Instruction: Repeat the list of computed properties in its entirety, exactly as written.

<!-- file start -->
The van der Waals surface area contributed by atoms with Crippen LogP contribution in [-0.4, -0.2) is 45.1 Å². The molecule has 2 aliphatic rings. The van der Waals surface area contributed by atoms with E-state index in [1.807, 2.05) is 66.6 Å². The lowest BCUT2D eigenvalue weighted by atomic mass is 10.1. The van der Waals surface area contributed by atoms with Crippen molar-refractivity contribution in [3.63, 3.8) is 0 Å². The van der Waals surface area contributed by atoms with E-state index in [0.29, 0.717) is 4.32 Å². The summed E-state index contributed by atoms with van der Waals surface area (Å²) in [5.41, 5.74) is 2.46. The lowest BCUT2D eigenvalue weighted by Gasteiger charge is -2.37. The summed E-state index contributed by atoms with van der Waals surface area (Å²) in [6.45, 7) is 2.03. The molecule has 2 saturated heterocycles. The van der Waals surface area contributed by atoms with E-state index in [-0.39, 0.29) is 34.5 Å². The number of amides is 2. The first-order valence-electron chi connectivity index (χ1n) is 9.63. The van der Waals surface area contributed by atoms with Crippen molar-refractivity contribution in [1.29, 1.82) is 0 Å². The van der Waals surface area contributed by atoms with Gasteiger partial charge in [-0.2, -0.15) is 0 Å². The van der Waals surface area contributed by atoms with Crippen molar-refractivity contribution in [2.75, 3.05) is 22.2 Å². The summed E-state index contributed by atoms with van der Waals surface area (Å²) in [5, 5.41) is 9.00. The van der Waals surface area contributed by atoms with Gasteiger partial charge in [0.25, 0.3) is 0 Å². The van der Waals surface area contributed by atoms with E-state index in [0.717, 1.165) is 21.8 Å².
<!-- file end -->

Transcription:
The van der Waals surface area contributed by atoms with Crippen LogP contribution in [-0.4, -0.2) is 45.1 Å². The molecule has 2 aliphatic rings. The van der Waals surface area contributed by atoms with E-state index in [1.807, 2.05) is 66.6 Å². The lowest BCUT2D eigenvalue weighted by atomic mass is 10.1. The van der Waals surface area contributed by atoms with Crippen molar-refractivity contribution in [3.63, 3.8) is 0 Å². The van der Waals surface area contributed by atoms with E-state index in [0.29, 0.717) is 4.32 Å². The summed E-state index contributed by atoms with van der Waals surface area (Å²) in [5.41, 5.74) is 2.46. The lowest BCUT2D eigenvalue weighted by Gasteiger charge is -2.37. The summed E-state index contributed by atoms with van der Waals surface area (Å²) in [6.45, 7) is 2.03. The molecule has 2 saturated heterocycles. The van der Waals surface area contributed by atoms with E-state index in [-0.39, 0.29) is 34.5 Å². The number of amides is 2. The first-order valence-electron chi connectivity index (χ1n) is 9.63. The van der Waals surface area contributed by atoms with Crippen molar-refractivity contribution in [1.29, 1.82) is 0 Å². The van der Waals surface area contributed by atoms with Gasteiger partial charge in [-0.2, -0.15) is 0 Å². The van der Waals surface area contributed by atoms with Crippen molar-refractivity contribution in [2.75, 3.05) is 22.2 Å². The summed E-state index contributed by atoms with van der Waals surface area (Å²) in [5, 5.41) is 9.00. The van der Waals surface area contributed by atoms with Gasteiger partial charge in [0.25, 0.3) is 0 Å². The van der Waals surface area contributed by atoms with E-state index in [0.717, 1.165) is 21.8 Å².